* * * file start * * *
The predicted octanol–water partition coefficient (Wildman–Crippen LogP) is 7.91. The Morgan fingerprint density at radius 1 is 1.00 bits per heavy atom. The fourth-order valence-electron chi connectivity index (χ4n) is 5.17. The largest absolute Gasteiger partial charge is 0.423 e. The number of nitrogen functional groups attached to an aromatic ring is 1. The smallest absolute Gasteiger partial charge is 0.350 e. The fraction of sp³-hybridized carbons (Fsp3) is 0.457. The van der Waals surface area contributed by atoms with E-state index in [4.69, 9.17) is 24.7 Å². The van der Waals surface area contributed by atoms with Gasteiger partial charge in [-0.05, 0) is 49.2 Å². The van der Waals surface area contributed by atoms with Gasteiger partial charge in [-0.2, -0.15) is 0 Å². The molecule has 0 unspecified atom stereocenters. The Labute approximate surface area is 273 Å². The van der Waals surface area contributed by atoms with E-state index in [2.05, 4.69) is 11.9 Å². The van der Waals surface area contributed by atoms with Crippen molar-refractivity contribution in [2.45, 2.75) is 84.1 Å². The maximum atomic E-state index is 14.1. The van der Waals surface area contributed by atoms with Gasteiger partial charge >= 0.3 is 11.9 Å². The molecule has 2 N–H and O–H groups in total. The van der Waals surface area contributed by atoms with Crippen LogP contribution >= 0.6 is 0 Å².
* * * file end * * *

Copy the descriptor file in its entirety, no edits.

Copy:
The predicted octanol–water partition coefficient (Wildman–Crippen LogP) is 7.91. The Morgan fingerprint density at radius 1 is 1.00 bits per heavy atom. The fourth-order valence-electron chi connectivity index (χ4n) is 5.17. The largest absolute Gasteiger partial charge is 0.423 e. The number of nitrogen functional groups attached to an aromatic ring is 1. The smallest absolute Gasteiger partial charge is 0.350 e. The fraction of sp³-hybridized carbons (Fsp3) is 0.457. The van der Waals surface area contributed by atoms with E-state index in [4.69, 9.17) is 24.7 Å². The van der Waals surface area contributed by atoms with Gasteiger partial charge in [-0.05, 0) is 49.2 Å². The van der Waals surface area contributed by atoms with Gasteiger partial charge in [-0.2, -0.15) is 0 Å². The molecule has 0 unspecified atom stereocenters. The Labute approximate surface area is 273 Å². The van der Waals surface area contributed by atoms with E-state index in [2.05, 4.69) is 11.9 Å². The van der Waals surface area contributed by atoms with Crippen molar-refractivity contribution in [2.45, 2.75) is 84.1 Å². The maximum atomic E-state index is 14.1. The van der Waals surface area contributed by atoms with Gasteiger partial charge >= 0.3 is 11.9 Å². The molecule has 2 N–H and O–H groups in total. The van der Waals surface area contributed by atoms with Crippen LogP contribution >= 0.6 is 0 Å².